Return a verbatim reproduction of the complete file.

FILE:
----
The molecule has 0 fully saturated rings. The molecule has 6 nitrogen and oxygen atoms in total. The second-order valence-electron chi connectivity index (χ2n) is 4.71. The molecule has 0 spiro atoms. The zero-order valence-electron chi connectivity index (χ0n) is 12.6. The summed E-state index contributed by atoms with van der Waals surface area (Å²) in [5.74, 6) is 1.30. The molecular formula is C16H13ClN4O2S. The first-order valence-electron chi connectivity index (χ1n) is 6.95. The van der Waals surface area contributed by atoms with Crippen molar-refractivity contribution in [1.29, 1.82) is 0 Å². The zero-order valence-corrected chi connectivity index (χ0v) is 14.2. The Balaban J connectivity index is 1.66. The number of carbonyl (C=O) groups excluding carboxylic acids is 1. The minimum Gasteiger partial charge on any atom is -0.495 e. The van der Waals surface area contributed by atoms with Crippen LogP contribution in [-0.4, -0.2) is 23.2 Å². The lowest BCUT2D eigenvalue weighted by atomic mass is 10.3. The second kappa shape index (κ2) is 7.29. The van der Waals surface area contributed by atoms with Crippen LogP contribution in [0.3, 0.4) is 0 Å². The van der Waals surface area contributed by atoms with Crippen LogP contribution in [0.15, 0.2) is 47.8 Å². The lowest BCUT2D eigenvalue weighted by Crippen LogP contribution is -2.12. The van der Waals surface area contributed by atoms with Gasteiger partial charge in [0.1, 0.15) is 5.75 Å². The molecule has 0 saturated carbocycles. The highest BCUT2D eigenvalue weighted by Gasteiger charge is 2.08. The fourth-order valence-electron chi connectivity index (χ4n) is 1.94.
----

The molecule has 0 fully saturated rings. The molecule has 6 nitrogen and oxygen atoms in total. The second-order valence-electron chi connectivity index (χ2n) is 4.71. The molecule has 0 spiro atoms. The zero-order valence-electron chi connectivity index (χ0n) is 12.6. The summed E-state index contributed by atoms with van der Waals surface area (Å²) in [5.74, 6) is 1.30. The molecular formula is C16H13ClN4O2S. The first-order valence-electron chi connectivity index (χ1n) is 6.95. The van der Waals surface area contributed by atoms with Crippen molar-refractivity contribution in [1.29, 1.82) is 0 Å². The zero-order valence-corrected chi connectivity index (χ0v) is 14.2. The Balaban J connectivity index is 1.66. The number of carbonyl (C=O) groups excluding carboxylic acids is 1. The minimum Gasteiger partial charge on any atom is -0.495 e. The van der Waals surface area contributed by atoms with Crippen LogP contribution in [-0.4, -0.2) is 23.2 Å². The lowest BCUT2D eigenvalue weighted by atomic mass is 10.3. The second kappa shape index (κ2) is 7.29. The van der Waals surface area contributed by atoms with Crippen LogP contribution in [0.3, 0.4) is 0 Å². The van der Waals surface area contributed by atoms with Crippen LogP contribution in [0.15, 0.2) is 47.8 Å². The lowest BCUT2D eigenvalue weighted by Crippen LogP contribution is -2.12. The van der Waals surface area contributed by atoms with Gasteiger partial charge in [0.1, 0.15) is 5.75 Å². The molecule has 0 saturated carbocycles. The highest BCUT2D eigenvalue weighted by Gasteiger charge is 2.08. The fourth-order valence-electron chi connectivity index (χ4n) is 1.94.